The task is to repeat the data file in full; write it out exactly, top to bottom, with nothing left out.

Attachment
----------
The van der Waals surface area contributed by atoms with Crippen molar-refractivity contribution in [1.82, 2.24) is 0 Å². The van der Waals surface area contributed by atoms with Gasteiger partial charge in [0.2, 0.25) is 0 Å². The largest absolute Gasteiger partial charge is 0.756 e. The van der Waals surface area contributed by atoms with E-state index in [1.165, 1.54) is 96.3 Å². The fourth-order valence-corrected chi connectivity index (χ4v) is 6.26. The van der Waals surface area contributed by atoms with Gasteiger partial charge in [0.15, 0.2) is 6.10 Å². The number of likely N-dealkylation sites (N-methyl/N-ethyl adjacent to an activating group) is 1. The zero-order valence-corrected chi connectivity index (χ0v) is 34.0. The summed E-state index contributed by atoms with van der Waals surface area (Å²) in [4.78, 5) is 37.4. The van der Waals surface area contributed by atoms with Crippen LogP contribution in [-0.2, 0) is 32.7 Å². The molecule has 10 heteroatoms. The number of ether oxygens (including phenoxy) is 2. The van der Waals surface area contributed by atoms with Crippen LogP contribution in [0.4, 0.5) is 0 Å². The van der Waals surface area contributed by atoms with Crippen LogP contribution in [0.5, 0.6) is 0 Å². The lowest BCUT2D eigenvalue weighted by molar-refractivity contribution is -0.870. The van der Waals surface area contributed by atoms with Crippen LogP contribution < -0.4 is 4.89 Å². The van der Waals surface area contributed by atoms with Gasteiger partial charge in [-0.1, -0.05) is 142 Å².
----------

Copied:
The van der Waals surface area contributed by atoms with Crippen molar-refractivity contribution in [1.82, 2.24) is 0 Å². The van der Waals surface area contributed by atoms with Gasteiger partial charge in [0.2, 0.25) is 0 Å². The largest absolute Gasteiger partial charge is 0.756 e. The van der Waals surface area contributed by atoms with E-state index in [1.165, 1.54) is 96.3 Å². The fourth-order valence-corrected chi connectivity index (χ4v) is 6.26. The van der Waals surface area contributed by atoms with Gasteiger partial charge in [0.15, 0.2) is 6.10 Å². The number of likely N-dealkylation sites (N-methyl/N-ethyl adjacent to an activating group) is 1. The zero-order valence-corrected chi connectivity index (χ0v) is 34.0. The summed E-state index contributed by atoms with van der Waals surface area (Å²) in [4.78, 5) is 37.4. The van der Waals surface area contributed by atoms with Crippen LogP contribution in [-0.2, 0) is 32.7 Å². The molecule has 10 heteroatoms. The number of ether oxygens (including phenoxy) is 2. The van der Waals surface area contributed by atoms with Crippen LogP contribution in [0.4, 0.5) is 0 Å². The van der Waals surface area contributed by atoms with Crippen LogP contribution in [0.5, 0.6) is 0 Å². The lowest BCUT2D eigenvalue weighted by molar-refractivity contribution is -0.870. The van der Waals surface area contributed by atoms with Crippen LogP contribution < -0.4 is 4.89 Å². The van der Waals surface area contributed by atoms with Gasteiger partial charge in [-0.1, -0.05) is 142 Å².